I've been working on a little project on an Arduino and I need some help with making the code more efficient / cleaner. I really don't like the three for loops and feel like I could condense them somehow.

How it works:

  1. An HC-05 Bluetooth module is connected via a serial connection to an Arduino Micro.
  2. The Arduino filters the serial data and extracts the MAC addresses that it finds.
  3. The discovered MAC addresses are compared against a white-list.
  4. Once a white-listed device comes in range of the Bluetooth module AND passes a light barrier, the door opens.
  5. The door can only be re-opened if either a NEW device comes in range, or if the already entered device has left the Bluetooth range for at least 10 seconds and re-enters.

#include <SoftwareSerial.h>
#include "Timer.h"

SoftwareSerial mySerial(10, 11); // RX, TX

Timer t;

// Pinbelegung
int keyPin = 13;
int detectionPin = 8;
int powerPin = 9;
int doorPin = 4;

// Wert von detectionPin Eingang
int detectionPinRead;

// Serielle Daten
String serialData;

// Rausgefilterte MAC Addresse
String mac;

// Zugangsarrays
const char* whitelist[2] = {"+INQ:BCF5:AC:74DDB7", "+INQ:1068:3F:E1081F"};
int time[2] = {0, 0};
boolean entered[2] = {false, false};

// Zeit seit dem Start
unsigned long currentTime;

// Zugangsbedingung
boolean detected;
boolean retrigger;

void setup() {
  while (!Serial) { ; }


  pinMode(keyPin, OUTPUT); 
  pinMode(detectionPin, INPUT); 
  pinMode(powerPin, OUTPUT); 
  pinMode(doorPin, OUTPUT);   

  // Versetze Bluetoothmodul in AT Modus 
  digitalWrite(keyPin, HIGH);
  digitalWrite(powerPin, HIGH);

  // Ein Scan dauert ca. 62 Sekunden. Starte alle 63 Sekunden einen neuen Scan
  t.every(63000, startInq);

void loop() {  
  currentTime = millis() / 1000;

  //Wenn Serielle Daten verfügbar sind, lese so lange bis end of line
  while (mySerial.available() > 0) {        
    char received = mySerial.read();
    serialData += received;       

    if (received == '\n') { 
      mac = getToken(serialData, ',', 0);

      // Debug

      // Lese den Eingang aus. Wenn HIGH und retrigger ist verhindert, setze Zugangsbedingung
      detectionPinRead = digitalRead(detectionPin);

      if (detectionPinRead == HIGH && !retrigger) {
        for (int i = 0; i < 2; i++) {
          if (mac == whitelist[i]) {
              detected = true;
              retrigger = true;    

      // Überprüfe ob MAC seit mindestens 10 Sekunden nicht mehr in Rechweite ist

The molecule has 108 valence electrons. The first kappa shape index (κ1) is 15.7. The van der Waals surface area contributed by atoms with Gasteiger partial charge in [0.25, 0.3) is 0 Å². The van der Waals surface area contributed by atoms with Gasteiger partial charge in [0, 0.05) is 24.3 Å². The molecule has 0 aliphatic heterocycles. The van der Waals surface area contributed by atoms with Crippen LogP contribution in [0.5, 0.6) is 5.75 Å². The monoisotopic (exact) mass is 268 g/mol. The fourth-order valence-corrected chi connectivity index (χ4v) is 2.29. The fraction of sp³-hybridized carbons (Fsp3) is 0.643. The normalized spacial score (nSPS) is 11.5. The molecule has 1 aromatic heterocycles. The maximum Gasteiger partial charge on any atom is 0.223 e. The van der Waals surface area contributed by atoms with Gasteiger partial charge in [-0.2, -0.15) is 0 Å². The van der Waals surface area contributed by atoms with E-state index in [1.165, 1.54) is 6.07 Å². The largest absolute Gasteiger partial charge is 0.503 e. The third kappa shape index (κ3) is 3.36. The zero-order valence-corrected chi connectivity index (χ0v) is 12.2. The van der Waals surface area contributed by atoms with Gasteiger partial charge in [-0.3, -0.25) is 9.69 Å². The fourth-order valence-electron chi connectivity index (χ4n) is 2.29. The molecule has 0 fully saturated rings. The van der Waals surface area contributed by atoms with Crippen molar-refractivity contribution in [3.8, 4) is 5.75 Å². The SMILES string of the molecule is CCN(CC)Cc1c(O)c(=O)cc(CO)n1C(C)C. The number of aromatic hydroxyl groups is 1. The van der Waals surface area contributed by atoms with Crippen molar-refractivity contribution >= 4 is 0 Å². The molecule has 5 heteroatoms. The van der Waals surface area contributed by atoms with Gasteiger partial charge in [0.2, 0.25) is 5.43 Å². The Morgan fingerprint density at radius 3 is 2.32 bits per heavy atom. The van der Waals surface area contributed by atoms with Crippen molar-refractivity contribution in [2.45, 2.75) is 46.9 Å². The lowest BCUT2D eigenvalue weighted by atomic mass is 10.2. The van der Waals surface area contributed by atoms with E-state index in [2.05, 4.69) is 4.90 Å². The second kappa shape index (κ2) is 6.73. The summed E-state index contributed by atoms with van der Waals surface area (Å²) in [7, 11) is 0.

for (int i = 0; i < 2; i++) {
        if(mac == whitelist[i] && currentTime - time[i] >= 10) {            
          entered[i] = false; 
          retrigger = false;

      // Öffne Tür sobald Zugansbedingungen erfüllt sind
      for (int i = 0; i < 2; i++) {
        if (mac == whitelist[i]) {
          time[i] = currentTime;
          if (!entered[i] && detected) {                      
            entered[i] = true;
      serialData = "\0";

String getToken(String data, char separator, int index) {
  int found = 0;
  int strIndex[] = {0, -1};
  int maxIndex = data.length() - 1;

  for(int i = 0; i <= maxIndex && found <= index; i++) {
    if(data.charAt(i) == separator || i == maxIndex) {
      strIndex[0] = strIndex[1] + 1;
      strIndex[1] = (i == maxIndex) ? i + 1 : i;
  return found > index ? data.substring(strIndex[0], strIndex[1]) : "";

void openDoor() {  
  digitalWrite(doorPin, HIGH);
  digitalWrite(doorPin, LOW);
  detected = false;  

void startInq() {

1 Answer 1


There are definitely some things you can do to make this code more clear.

Eliminate global variables where practical

Having routines dependent on global variables makes it that much more difficult to understand the logic and introduces many opportunities for error. Eliminating global variables where practical is always a good idea, whether programming for desktop machines or for embedded systems. For global variables such as currentTime, consider wrapping them in objects to make it easy to differentiate between read access and an update.

Consolidate the logic

Extracting the logic from your text description, we can express it in psuedocode:

for each detected mac:
    if (isWhitelisted(mac) && sensor && isEligible(mac)) 

All that remains is keeping those variables updated and correct. The sensor variable is simply your detectionPinRead == HIGH statement, so that one is very simple. Checking for whitelisting is what you're already doing inside each loop, so that's very simple, too. The only thing left is to determine whether the given mac device is eligible to open the door. A device is eligible if it's new or if it has been out of range for at least 10 seconds. In later sections, I'll show one way to do this.

Use objects